Italian manufacturer Blubrake [A6-308] aimed to integrate its ABS system developed in close cooperation with Taiwanese brake manufacturer Tektro into the frame from the very start. Just like the system developed by Bosch eBike Systems and Magura, Blubrake uses an additional perforated ring attached to the rotor and a photosensor mounted to the fork leg to measure how fast the front wheel spins. Apart from this visible part of the ABS system, there are sensors for acceleration and rotation as well. Blubrake’s ABS system can be combined with various brands of hydraulic brakes and has been specced by the likes of Bulls, Stromer and Bianchi already. The G2 version as the second generation will be presented at Eurobike, with the main improvement being that the electronic board and the hydraulic unit now have been packed into one unit, facilitating the assembly of e-bikes with the G2 ABS system. Like the system developed by Magura and Bosch eBike Systems, the Blubrake system is linked to the front brake only.
Another pioneer in terms of ABS systems for e-bikes has been Brakeforce One. This small German brake manufacturer presented their market-ready ABS system back in 2017 at the Eurobike booth of Sachs Micro Mobility[A1-405] who have since brought it to the market. Thanks to its relatively compact size, this system can be fitted in the head tube, down tube, seat tube or it can be mounted to the left-hand chainstay of a frame. This compact actuator unit houses electronics, hydraulics and a bunch of sensors and connects to the brake line and to the battery of an e-bike using the proven CANBUS standard. According to Sachs Micro Mobility the actuator is so fast that it can preempt the risk of a blocking wheel before a complete standstill occurs, thus shortening effective braking distances and eliminating the risk of going over the handlebar.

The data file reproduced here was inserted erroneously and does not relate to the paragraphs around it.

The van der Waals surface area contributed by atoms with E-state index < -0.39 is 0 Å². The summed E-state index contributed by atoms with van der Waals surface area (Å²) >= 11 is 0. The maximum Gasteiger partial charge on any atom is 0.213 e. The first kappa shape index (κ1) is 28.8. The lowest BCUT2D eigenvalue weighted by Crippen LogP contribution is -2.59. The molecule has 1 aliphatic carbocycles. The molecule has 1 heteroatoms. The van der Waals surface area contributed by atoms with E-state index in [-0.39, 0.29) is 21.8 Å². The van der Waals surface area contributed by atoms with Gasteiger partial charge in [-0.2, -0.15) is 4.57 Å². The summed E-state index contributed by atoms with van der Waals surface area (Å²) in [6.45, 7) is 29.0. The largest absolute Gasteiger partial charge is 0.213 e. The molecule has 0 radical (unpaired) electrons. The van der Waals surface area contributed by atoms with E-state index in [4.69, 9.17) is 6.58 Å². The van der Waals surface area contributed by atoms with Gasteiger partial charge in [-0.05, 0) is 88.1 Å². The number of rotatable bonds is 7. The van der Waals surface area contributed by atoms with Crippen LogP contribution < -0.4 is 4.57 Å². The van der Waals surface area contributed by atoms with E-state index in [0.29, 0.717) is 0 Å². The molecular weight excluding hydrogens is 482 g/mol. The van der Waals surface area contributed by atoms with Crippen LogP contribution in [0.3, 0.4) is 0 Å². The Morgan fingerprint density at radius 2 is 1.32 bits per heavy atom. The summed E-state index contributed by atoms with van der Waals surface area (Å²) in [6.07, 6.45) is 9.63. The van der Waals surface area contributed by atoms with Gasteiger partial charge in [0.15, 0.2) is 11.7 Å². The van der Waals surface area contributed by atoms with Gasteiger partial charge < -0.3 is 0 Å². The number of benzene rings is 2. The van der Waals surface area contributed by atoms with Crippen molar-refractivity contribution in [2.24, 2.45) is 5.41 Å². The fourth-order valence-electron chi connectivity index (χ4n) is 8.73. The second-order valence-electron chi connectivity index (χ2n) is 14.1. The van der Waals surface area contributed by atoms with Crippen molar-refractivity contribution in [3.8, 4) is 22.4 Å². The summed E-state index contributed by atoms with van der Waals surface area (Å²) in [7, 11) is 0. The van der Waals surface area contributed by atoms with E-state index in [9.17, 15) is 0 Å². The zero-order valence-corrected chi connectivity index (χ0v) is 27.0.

As for Shimano, the Japanese component giant would seem to be a logical player to come up with a solution, being a supplier of both electric assist drive systems and hydraulic disc brakes and having made plenty of experience with electronics. Indeed, Shimano has patented some technologies already in this regard, but that does not necessarily mean that a product is in the pipeline. Asked by the Eurobike Show Daily, Shimano preferred to keep its cards close to its chest, resorting to the standard answer that there will be no comments on ongoing developments not ready for the market yet.
Following an entirely different philosophy is Outbraker: with its Brake Power Adjuster, this Korean manufacturer offers small modulators with a dial that are mounted between the brake line and either the caliper or the lever of most relevant 3rd party brake manufacturers. The idea behind this is to allow riders new to disc brakes to manually fine-tune the flow of brake fluid and thus the brake force generated at first and to increase the flow step by step while getting used to the powerful brakes and the reduced hand forces needed to operate them. With this approach, it’s not electronics and an algorithm changing the characteristics and the performance of the disc brakes, but the rider and his growing experience with and confidence in the system.